Hutchings Network talks about their album Black Into the Future.

sHabaka Hutchings is the spokesperson for British “No Jazz”. With his Caribbean roots and love for African music, he has developed into one of the most exciting saxophone players of our time. Sons Of Kemet’s new album “Black to the Future”, which has caused quite a stir over the years with its unusual two-drum and tuba-drum beat section, is now releasing on the “Impulse!” Historical. We reached Hutchings by phone in London.

Mr. Hutchings, I’d like to talk about the particular “black aesthetic” that you pursue on your new album. In an accompanying statement, you connect your concept of “blackness” to questions of humanity, nature, and the spiritual realm. Why is blackness a philosophical category for you?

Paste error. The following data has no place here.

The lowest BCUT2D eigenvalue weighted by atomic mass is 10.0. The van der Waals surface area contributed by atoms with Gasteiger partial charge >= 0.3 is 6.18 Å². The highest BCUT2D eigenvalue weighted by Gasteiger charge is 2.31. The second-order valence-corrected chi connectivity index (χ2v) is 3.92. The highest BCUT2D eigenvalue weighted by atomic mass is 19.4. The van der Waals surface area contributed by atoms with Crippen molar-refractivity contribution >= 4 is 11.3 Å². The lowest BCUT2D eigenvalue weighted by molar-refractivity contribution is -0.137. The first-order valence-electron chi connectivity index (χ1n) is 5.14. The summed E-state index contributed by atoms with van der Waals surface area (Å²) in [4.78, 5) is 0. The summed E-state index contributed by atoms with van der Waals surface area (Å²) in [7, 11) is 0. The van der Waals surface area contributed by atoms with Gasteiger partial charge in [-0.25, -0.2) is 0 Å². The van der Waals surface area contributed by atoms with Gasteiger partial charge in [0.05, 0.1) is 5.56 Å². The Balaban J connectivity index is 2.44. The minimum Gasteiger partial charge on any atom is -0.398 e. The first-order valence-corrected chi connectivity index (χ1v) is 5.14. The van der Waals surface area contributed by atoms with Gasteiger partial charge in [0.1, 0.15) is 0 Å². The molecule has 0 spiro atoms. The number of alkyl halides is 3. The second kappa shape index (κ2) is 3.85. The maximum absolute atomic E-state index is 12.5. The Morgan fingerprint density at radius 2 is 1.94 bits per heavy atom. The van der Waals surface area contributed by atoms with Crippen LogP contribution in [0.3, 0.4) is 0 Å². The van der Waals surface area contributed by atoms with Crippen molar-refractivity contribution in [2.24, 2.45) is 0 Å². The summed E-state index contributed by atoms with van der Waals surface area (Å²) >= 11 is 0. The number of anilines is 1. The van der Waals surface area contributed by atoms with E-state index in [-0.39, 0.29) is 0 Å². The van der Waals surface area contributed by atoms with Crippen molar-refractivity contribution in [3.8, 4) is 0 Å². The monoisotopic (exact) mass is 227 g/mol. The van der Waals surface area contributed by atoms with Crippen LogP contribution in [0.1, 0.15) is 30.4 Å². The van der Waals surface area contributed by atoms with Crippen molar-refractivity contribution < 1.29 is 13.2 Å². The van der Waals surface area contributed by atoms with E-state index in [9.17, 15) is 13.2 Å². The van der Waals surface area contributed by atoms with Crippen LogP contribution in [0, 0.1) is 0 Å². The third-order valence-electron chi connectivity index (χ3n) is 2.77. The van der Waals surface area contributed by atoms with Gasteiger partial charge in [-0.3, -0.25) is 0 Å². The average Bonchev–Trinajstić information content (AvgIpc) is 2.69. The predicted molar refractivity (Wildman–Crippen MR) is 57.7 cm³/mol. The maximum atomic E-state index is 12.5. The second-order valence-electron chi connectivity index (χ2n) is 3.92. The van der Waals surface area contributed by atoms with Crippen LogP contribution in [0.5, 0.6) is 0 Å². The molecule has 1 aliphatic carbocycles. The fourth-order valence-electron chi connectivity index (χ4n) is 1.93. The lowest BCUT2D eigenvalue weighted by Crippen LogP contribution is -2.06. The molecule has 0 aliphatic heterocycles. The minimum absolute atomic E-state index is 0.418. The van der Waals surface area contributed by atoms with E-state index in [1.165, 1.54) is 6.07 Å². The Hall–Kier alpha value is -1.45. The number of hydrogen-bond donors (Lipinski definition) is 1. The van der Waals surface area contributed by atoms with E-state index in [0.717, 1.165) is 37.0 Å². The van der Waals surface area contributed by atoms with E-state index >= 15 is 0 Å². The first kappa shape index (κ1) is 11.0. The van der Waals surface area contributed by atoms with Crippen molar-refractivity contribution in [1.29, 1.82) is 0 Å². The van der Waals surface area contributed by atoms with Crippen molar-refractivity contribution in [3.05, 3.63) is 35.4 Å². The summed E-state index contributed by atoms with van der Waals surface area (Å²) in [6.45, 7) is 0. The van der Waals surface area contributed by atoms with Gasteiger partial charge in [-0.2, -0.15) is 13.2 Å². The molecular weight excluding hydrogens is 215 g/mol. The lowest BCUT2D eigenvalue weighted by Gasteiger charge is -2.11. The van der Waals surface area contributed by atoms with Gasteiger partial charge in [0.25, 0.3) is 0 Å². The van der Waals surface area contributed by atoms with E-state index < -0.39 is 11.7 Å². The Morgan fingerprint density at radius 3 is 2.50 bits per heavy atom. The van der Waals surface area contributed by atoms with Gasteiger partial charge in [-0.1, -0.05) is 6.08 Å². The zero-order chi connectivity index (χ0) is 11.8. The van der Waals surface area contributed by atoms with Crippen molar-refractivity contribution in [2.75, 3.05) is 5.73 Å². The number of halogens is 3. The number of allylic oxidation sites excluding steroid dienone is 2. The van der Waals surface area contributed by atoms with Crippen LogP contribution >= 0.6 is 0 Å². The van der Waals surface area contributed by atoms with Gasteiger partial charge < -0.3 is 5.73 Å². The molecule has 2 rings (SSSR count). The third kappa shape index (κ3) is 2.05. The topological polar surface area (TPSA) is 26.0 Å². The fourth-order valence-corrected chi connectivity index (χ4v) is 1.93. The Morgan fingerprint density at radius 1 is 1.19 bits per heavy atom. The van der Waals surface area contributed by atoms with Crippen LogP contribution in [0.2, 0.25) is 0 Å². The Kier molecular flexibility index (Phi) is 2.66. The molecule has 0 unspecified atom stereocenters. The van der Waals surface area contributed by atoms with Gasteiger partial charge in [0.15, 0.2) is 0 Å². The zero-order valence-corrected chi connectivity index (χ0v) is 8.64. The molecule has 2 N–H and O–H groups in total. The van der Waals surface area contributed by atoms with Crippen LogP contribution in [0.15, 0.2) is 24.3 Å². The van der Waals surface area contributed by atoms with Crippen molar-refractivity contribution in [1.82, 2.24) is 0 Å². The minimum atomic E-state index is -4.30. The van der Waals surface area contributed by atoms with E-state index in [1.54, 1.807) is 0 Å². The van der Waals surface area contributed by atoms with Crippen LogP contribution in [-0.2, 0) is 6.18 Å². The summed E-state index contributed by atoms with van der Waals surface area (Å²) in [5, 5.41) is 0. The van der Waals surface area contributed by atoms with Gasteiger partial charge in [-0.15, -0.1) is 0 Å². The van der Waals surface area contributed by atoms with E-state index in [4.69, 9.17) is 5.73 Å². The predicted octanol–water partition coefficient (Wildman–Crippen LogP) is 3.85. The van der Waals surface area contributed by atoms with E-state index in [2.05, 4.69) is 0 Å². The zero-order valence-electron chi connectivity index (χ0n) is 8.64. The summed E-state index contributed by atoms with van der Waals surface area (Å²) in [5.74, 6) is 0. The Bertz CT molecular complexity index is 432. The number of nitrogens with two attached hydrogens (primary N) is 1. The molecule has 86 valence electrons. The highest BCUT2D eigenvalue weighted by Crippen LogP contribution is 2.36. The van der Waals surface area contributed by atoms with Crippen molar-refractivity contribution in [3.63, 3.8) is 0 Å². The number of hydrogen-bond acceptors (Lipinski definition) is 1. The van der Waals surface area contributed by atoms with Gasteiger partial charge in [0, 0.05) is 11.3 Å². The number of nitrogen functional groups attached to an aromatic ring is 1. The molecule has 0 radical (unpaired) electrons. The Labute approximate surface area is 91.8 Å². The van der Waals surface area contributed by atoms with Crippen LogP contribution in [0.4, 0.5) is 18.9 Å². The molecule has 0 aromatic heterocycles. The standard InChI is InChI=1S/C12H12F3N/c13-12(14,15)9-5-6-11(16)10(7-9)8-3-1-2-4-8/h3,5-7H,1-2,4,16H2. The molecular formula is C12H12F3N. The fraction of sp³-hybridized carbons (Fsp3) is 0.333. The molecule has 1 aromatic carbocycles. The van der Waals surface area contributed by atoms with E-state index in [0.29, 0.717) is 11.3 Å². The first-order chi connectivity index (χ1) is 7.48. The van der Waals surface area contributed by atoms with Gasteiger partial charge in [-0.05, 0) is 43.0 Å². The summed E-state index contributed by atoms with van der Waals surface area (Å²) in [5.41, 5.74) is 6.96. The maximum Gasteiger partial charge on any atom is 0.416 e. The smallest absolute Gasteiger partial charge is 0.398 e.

By black I mean a certain way of seeing the world by remembering traditional African practices, and ancient existential concepts. One must be aware of the relationship between the human world and the natural and spiritual world, which was once fused together into one cyclical overarching concept.

There is a center piece on your album called “To Forget the Source”. What source are you referring to?

First and foremost is Africa, of course. One must not forget that Africa was the cradle of humanity. We have to remember this when we ask ourselves: “Who are we actually?” What was the cosmology that people had to put themselves in at that time? What is the role of saints in Africa? If one realizes how the ancients understood one’s relationship to nature and the spiritual world, one also learns something about our present.

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